You can read the document that the conference generated: The Berlin Declaration
Summaries of Two Recent European Home Education Conferences | International Center for Home Education Research Reviews: "Summaries of Two Recent European Home Education Conferences Posted on February 1, 2013 by Milton Gaither
In November of 2012 two important conferences, one in Berlin, Germany and the other in Madrid, Spain, were held. Both were concerned primarily with fostering a political climate of openness to home education in European countries. On November 1-3, 2012, about 170 delegates from around the world converged on Berlin to attend the Global Home Education Conference 2012. The conference’s general tenor and feel is ably summarized by Harriet Pattison of the University of Birmingham in the Spring 2013 issue of Other Education, available here." (discussion of role of HSLDA and summary of Madrid conference and more at the link)
About GHEC 2012 | ghec2012.org: "GHEC 2012 is a leadership conference for movement leaders, parents, and policy makers interested in home education.
Home education is the fastest growing form of basic education today. Just as school was an innovation of the early industrial society, home education is the pedagogical innovation of the early knowledge society. Home education has surprised researchers with its excellent results, both academically and socially. University admission officers are amazed. Slowly a new understanding of learning and development is unfolding which in time will change the way we view education. No one knows how education will look in the mature knowledge society, but home education will supply a key understanding to future learning. Most likely we will see a pluralism of different forms of learning for basic education."The Right to Be Compelled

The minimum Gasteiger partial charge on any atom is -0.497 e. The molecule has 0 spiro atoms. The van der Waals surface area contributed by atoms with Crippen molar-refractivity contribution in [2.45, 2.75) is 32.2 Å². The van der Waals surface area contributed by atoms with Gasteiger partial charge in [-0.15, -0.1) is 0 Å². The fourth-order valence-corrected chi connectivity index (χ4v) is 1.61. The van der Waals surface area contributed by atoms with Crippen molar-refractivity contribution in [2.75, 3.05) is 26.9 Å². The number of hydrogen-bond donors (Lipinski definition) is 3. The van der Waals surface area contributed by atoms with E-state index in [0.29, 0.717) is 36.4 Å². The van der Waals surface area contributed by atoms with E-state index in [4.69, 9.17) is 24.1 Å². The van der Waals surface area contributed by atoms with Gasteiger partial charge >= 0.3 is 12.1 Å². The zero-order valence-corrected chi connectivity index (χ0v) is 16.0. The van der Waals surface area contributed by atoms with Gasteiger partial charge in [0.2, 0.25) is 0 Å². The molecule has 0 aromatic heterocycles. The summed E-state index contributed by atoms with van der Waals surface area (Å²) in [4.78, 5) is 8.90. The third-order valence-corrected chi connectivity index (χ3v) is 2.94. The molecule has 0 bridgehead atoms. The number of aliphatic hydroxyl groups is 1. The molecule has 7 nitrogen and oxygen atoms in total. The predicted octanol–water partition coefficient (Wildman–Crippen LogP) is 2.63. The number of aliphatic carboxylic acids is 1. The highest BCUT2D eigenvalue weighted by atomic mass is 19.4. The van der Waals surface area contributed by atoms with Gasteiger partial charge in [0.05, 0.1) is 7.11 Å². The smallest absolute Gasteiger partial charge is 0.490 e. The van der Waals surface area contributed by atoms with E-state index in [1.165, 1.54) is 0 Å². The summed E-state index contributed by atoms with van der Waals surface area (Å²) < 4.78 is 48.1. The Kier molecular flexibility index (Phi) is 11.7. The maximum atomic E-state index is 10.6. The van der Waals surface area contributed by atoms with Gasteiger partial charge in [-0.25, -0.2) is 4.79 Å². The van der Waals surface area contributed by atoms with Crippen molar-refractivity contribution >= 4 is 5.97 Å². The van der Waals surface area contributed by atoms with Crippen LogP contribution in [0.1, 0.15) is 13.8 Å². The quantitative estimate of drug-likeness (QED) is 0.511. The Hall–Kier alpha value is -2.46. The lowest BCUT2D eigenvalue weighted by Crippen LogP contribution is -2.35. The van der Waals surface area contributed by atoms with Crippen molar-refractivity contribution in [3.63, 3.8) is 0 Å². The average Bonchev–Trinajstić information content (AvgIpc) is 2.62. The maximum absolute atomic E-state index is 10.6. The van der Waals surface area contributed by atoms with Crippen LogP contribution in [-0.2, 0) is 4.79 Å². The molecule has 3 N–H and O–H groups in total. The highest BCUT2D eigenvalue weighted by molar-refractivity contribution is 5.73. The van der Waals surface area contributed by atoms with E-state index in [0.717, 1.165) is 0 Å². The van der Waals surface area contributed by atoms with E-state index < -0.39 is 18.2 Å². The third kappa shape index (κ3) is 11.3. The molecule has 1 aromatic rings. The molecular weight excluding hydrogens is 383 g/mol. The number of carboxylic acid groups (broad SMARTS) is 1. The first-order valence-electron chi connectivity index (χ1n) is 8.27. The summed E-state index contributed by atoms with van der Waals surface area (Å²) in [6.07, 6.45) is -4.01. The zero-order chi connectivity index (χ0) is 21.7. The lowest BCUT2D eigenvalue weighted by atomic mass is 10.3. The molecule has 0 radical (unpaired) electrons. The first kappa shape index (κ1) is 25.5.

Milton Gaither (part of the new International Center for Home Education Research) summarizes the evolving legal situation in Europe and the surprising turn it may be taking. The right to compulsory schooling is a phrase that sets a very negative legal precedent. Only a global blind spot about compulsory attendance laws could enable this language to be so widely unnoticed. In the Orwellian doublespeak of American political language, ending compulsory schooling can be heard as code for don't provide social services like public schools, another form of severe austerity which doesn't work. And since we no longer live in a small farm economy, its not like families will not want services. Ironically, those on the other side who are quick to point out that compulsory attendance ended child labor must now, after the 30-year sweep of neoliberalism, look more closely. Standardized testing, suspensions, zero tolerance, poor quality food and truancy persecutions tell us that child labor has a new face.
Compulsory attendance laws have weakened family and citizen access to schools and helped insulate the system from change. Compulsory attendance laws also define an authoritarian relationship to families that is completely unnecessary in schools since most modern nation-states also have child welfare services that monitor families.